24 Jan What is Lien Priming in Bankruptcy?
Lien priming is a term of art in bankruptcy used to refer to a concept in debtor-in-possession financing (“DIP financing”). DIP financing is a very large topic in itself, but simply put, when a business debtor is trying to reorganize in bankruptcy, it often needs cash. A large industry exists to fund these cash requirements, but special protections for these lenders have emerged to ensure that cash will continue to flow to reorganizing debtors. Lien priming is when a DIP lender is put ahead or at the same level of a preexisting lien.
Lien priming can occur even over the preexisting lender’s objection if certain requirements are met. First, a debtor must show that a loan was unavailable without lien priming. Second, the debtor must show that the prepetition secured lender is adequately protected. This last point is where most of the battles are fought. If there is no pay-down of the prepetition secured debt as part of the DIP financing and no equity cushion in the collateral, a debtor would likely be hard pressed to prime a lender’s lien over its objection. That fact, in itself, could ultimately doom the company’s chance to reorganize in bankruptcy.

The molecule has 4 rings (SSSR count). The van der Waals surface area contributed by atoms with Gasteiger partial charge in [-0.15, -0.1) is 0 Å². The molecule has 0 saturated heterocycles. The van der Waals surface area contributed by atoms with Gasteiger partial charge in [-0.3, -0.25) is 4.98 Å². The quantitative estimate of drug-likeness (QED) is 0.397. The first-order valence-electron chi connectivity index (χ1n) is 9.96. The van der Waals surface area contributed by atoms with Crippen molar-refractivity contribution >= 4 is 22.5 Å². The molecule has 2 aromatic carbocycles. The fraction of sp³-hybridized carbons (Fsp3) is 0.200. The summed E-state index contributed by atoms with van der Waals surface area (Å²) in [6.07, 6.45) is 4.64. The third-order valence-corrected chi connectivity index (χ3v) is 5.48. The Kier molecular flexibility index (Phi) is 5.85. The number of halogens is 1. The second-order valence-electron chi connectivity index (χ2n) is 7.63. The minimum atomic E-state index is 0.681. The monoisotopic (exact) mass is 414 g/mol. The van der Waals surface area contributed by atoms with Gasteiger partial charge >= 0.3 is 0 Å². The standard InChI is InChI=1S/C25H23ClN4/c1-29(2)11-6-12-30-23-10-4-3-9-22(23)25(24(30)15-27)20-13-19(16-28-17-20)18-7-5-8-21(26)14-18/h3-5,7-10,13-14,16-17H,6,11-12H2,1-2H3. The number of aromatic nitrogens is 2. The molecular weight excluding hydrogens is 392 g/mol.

Nicholas Ortiz, Boston Bankruptcy Attorney
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